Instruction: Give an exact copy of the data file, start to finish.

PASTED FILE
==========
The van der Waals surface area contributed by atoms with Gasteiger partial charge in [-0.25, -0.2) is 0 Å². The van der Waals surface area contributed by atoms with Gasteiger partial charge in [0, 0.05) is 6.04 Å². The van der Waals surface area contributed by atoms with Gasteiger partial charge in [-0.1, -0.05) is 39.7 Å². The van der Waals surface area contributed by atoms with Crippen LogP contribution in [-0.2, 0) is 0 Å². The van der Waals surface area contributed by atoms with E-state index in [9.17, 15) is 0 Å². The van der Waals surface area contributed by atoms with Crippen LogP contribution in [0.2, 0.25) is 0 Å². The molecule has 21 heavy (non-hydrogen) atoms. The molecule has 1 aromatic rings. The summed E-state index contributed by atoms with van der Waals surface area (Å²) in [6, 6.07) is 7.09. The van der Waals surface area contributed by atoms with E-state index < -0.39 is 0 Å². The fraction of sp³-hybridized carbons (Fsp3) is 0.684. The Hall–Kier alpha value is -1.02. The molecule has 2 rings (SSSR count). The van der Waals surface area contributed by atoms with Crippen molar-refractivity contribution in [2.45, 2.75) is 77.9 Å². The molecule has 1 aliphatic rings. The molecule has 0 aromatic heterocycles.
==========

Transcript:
The van der Waals surface area contributed by atoms with Gasteiger partial charge in [-0.25, -0.2) is 0 Å². The van der Waals surface area contributed by atoms with Gasteiger partial charge in [0, 0.05) is 6.04 Å². The van der Waals surface area contributed by atoms with Gasteiger partial charge in [-0.1, -0.05) is 39.7 Å². The van der Waals surface area contributed by atoms with Crippen LogP contribution in [-0.2, 0) is 0 Å². The van der Waals surface area contributed by atoms with E-state index in [9.17, 15) is 0 Å². The van der Waals surface area contributed by atoms with Crippen LogP contribution in [0.2, 0.25) is 0 Å². The molecule has 21 heavy (non-hydrogen) atoms. The molecule has 1 aromatic rings. The summed E-state index contributed by atoms with van der Waals surface area (Å²) in [6, 6.07) is 7.09. The van der Waals surface area contributed by atoms with E-state index < -0.39 is 0 Å². The fraction of sp³-hybridized carbons (Fsp3) is 0.684. The Hall–Kier alpha value is -1.02. The molecule has 2 rings (SSSR count). The van der Waals surface area contributed by atoms with Crippen molar-refractivity contribution in [2.45, 2.75) is 77.9 Å². The molecule has 1 aliphatic rings. The molecule has 0 aromatic heterocycles.